Risk-based testing

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Risk-based testing (RBT) is a type of software testing that functions as an organizational principle used to prioritize the tests of features and functions in software, based on the risk of failure, the function of their importance and likelihood or impact of failure.[1][2][3][4] In theory, there are an infinite number of possible tests. Risk-based testing uses risk (re-)assessments to steer all phases of the test process, i.e., test planning, test design, test implementation, test execution and test evaluation.[5] This includes for instance, ranking of tests, and subtests, for functionality; test techniques such as boundary-value analysis, all-pairs testing and state transition tables aim to find the areas most likely to be defective.

Assessing risks[edit]

Comparing the changes between two releases or versions is key in order to assess risk. Evaluating critical business modules is a first step in prioritizing tests, but it does not include the notion of evolutionary risk.[clarification needed] This is then expanded using two methods: change-based testing and regression testing.

  • Change-based testing allows test teams to assess changes made in a release and then prioritize tests towards modified modules.[vague]
  • Regression testing ensures that a change, such as a bug fix, did not introduce new faults into the software under test. One of the main reasons for regression testing is to determine whether a change in one part of the software has any effect on other parts of the software.

These two methods permit test teams to prioritize tests based on risk, change, and criticality of business modules. Certain technologies[which?] can make this kind of test strategy very easy to set up and to maintain with software changes.[vague]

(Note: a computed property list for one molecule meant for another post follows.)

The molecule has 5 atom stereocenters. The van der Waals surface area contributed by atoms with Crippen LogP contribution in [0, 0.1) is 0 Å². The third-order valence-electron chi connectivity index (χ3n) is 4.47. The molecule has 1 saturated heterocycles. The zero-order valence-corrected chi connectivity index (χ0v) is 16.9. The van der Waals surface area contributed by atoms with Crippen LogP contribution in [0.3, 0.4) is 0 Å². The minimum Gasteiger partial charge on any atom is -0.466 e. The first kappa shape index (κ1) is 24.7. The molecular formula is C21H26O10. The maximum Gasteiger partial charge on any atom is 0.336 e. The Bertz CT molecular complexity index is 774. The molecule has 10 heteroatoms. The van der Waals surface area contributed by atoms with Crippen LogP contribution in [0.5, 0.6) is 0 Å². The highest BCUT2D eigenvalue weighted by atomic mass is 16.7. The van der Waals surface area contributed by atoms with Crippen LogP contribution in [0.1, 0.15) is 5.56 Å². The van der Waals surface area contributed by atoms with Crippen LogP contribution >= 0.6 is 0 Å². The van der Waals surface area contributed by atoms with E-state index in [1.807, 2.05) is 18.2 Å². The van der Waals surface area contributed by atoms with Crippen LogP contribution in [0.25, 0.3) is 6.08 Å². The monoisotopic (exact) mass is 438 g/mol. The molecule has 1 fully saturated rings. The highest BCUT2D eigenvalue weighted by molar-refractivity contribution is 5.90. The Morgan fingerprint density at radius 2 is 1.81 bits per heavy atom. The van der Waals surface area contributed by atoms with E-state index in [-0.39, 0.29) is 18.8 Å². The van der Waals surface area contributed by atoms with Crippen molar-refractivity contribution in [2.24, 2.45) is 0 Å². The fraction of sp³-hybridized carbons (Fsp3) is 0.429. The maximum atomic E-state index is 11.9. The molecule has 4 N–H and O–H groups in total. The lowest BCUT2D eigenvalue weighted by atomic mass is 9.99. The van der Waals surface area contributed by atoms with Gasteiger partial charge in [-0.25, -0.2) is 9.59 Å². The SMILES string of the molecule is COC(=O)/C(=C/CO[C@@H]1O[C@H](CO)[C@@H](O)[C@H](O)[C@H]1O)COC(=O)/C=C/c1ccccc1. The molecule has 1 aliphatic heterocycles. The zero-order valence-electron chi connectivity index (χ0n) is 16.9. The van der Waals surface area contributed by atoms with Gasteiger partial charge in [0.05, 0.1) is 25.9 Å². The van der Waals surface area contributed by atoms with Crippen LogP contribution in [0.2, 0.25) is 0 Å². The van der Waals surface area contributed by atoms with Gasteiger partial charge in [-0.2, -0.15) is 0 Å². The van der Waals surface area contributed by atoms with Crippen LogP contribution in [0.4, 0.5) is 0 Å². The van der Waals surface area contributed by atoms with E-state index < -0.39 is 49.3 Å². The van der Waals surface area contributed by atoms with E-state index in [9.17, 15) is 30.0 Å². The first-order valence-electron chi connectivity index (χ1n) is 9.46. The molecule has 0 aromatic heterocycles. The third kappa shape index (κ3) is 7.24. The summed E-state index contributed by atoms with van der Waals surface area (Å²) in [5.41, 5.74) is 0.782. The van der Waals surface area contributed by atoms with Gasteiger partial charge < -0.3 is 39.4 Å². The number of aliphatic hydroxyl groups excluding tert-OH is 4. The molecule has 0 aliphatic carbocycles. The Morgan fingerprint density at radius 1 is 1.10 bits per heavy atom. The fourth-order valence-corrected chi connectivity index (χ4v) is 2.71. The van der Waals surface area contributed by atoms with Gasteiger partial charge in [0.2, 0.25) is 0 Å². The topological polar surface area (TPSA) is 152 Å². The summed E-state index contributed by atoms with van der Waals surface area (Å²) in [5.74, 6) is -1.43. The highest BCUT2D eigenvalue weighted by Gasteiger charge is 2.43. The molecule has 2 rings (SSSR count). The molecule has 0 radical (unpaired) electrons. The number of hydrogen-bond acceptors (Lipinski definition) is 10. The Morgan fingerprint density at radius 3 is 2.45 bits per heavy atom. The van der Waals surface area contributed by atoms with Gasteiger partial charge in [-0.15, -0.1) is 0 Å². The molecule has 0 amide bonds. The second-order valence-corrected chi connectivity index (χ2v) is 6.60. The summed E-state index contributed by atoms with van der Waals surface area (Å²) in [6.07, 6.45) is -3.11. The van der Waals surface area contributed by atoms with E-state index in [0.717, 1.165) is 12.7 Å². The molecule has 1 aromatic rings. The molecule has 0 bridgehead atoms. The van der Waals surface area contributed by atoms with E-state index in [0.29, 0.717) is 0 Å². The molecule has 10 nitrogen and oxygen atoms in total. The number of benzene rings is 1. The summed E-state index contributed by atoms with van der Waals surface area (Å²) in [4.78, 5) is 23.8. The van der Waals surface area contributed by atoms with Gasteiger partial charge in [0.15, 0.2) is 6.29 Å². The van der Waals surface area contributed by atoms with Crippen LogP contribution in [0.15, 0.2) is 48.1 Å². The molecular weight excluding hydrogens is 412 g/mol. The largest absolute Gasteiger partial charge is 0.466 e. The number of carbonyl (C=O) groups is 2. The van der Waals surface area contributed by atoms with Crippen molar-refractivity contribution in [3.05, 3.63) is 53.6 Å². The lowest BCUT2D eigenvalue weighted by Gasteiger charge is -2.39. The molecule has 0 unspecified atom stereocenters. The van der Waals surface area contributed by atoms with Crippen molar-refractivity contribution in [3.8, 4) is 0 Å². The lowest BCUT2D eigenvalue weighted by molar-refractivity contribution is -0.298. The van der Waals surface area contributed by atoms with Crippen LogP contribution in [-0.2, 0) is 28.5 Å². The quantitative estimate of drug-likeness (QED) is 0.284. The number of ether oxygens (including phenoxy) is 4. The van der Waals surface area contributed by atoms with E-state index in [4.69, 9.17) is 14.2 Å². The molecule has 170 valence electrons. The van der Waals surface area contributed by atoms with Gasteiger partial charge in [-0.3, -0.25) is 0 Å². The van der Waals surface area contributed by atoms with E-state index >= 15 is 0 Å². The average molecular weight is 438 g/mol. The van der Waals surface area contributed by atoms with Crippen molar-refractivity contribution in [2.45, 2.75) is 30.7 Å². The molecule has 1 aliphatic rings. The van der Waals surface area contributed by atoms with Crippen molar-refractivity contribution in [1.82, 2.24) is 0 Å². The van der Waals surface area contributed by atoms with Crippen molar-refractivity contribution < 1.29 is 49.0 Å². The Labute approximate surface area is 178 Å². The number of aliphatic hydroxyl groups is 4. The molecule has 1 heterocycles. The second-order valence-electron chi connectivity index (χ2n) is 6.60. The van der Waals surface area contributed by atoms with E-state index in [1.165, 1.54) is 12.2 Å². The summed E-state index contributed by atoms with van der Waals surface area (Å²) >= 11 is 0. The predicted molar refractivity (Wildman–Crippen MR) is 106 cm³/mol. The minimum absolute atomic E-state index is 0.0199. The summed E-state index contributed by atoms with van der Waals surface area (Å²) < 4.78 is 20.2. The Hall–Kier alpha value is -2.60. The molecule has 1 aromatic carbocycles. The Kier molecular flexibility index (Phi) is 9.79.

Types of risk[edit]

Risk can be identified as the probability that an undetected software bug may have a negative impact on the user of a system.[6]

The methods assess risks along a variety of dimensions:

Business or operational[edit]

  • High use of a subsystem, function or feature
  • Criticality of a subsystem, function or feature, including the cost of failure


  • Geographic distribution of development team
  • Complexity of a subsystem or function


  • Sponsor or executive preference
  • Regulatory requirements

E-business failure-mode related[edit]

  • Static content defects
  • Web page integration defects
  • Functional behavior-related failure
  • Service (Availability and Performance) related failure
  • Usability and Accessibility-related failure
  • Security vulnerability
  • Large scale integration failure



  1. ^ Gerrard, Paul; Thompson, Neil (2002). Risk Based E-Business Testing. Artech House Publishers. ISBN 978-1-58053-314-0.
  2. ^ Bach, J. The Challenge of Good Enough Software (1995)
  3. ^ Bach, J. and Kaner, C. Exploratory and Risk Based Testing (2004)
  4. ^ Mika Lehto (October 25, 2011). "The concept of risk-based testing and its advantages and disadvantages". Ictstandard.org. Retrieved 2012-03-01.
  5. ^ Michael Felderer, Ina Schieferdecker: A taxonomy of risk-based testing. STTT 16(5): 559-568 (2014)
  6. ^ Stephane Besson (2012-01-03). "Article info : A Strategy for Risk-Based Testing". Software Quality Engineering IT. Stickyminds.com. Retrieved 2012-03-01.
  7. ^ Gerrard, Paul and Thompson, Neil Risk-Based Testing E-Business (2002)